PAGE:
Muna’s always had the feeling that perhaps she was born into the wrong family, or at least the wrong half of her family. She’s a quiet math geek who hides under the hood of her sweatshirt. Her American mom is a non-stop talker who works for a fair-trade tea company in rural Maine. And her father? All Muna knows is he’s South Indian, from Tamil Nadu, where Muna lived until she was a month old. Her mom refuses to tell her anything more about their past.
But then Muna turns sixteen and starts having orange-tinted nightmares set in India. There’s always a man (her father?), a lakeside temple, and children dressed in lotus crowns. In every dream something is terribly wrong—people are about to die, the town will be flooded—and only Muna can save them. Muna decides her father needs her—the haunting dreams are calling her to India—but as a lover of numbers and probability, she knows all too well that the odds of finding her dad are slim to none.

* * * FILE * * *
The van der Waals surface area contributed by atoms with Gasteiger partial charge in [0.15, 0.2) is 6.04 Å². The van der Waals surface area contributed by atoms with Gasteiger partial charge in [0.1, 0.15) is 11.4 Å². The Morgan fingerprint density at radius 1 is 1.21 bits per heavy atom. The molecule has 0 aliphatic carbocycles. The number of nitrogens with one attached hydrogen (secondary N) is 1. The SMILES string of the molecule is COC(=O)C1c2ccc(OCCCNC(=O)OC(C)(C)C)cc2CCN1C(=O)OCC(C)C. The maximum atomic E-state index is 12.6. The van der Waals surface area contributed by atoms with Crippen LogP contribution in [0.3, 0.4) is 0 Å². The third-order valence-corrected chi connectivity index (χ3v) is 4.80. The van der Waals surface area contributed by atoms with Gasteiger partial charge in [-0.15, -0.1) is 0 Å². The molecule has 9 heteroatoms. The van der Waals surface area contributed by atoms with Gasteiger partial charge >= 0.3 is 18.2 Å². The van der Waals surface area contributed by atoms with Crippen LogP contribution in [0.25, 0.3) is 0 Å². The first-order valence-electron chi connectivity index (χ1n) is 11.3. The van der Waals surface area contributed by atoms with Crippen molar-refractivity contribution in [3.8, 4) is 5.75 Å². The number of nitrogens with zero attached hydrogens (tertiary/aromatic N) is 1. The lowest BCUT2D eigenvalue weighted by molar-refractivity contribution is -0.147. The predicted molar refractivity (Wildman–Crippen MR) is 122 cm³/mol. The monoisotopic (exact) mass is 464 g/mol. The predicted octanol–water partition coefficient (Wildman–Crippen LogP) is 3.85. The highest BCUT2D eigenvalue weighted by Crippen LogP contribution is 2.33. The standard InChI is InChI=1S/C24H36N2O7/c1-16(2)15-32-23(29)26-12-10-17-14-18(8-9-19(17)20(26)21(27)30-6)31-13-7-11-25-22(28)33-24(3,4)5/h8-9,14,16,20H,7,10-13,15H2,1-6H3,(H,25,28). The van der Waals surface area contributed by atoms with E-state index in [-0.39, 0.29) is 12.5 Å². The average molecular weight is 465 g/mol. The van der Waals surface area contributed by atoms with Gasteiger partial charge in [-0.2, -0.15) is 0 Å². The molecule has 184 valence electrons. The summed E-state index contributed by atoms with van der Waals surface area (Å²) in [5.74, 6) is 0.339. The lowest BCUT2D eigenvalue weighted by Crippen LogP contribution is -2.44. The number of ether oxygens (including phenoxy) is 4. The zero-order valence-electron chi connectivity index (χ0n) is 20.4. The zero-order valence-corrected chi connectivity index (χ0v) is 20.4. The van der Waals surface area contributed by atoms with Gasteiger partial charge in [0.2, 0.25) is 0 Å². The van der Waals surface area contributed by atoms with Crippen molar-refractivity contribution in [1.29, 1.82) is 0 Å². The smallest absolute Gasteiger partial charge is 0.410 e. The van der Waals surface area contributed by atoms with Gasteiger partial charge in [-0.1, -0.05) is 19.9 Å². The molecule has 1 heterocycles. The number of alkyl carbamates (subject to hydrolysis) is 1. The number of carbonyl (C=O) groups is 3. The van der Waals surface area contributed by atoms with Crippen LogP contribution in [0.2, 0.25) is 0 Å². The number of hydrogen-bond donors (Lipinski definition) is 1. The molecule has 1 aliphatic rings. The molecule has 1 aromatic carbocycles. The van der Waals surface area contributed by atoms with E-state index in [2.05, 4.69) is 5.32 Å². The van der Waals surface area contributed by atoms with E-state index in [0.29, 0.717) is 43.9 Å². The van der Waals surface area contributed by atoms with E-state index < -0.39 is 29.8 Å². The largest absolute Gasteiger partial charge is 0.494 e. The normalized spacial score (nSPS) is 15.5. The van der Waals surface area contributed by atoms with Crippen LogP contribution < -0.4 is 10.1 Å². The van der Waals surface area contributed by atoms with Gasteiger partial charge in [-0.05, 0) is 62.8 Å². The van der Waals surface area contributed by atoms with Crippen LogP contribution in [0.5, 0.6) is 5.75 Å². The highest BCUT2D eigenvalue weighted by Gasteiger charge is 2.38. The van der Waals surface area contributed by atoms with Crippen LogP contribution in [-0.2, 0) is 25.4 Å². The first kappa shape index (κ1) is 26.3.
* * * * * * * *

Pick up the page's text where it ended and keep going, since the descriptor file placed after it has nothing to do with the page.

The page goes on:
After writing 28 letters pleading for a scholarship, Muna wins acceptance for her senior year to an international boarding school in Kurinji, the magical Indian mountaintop town where she suspects her father grew up. Here Muna finds friends and acceptance, discovers the man she believes to be her father, applies her math skills as a fair-trade tea activist, and experiences first love. But in Kurinji Muna’s orange-tinted dreams also come alive with disturbing connections to the town’s origin story: a story wrapped up in the whims of the Hindu sun god, a flower that blooms only every twelfth year, and the mysterious children from her nightmares.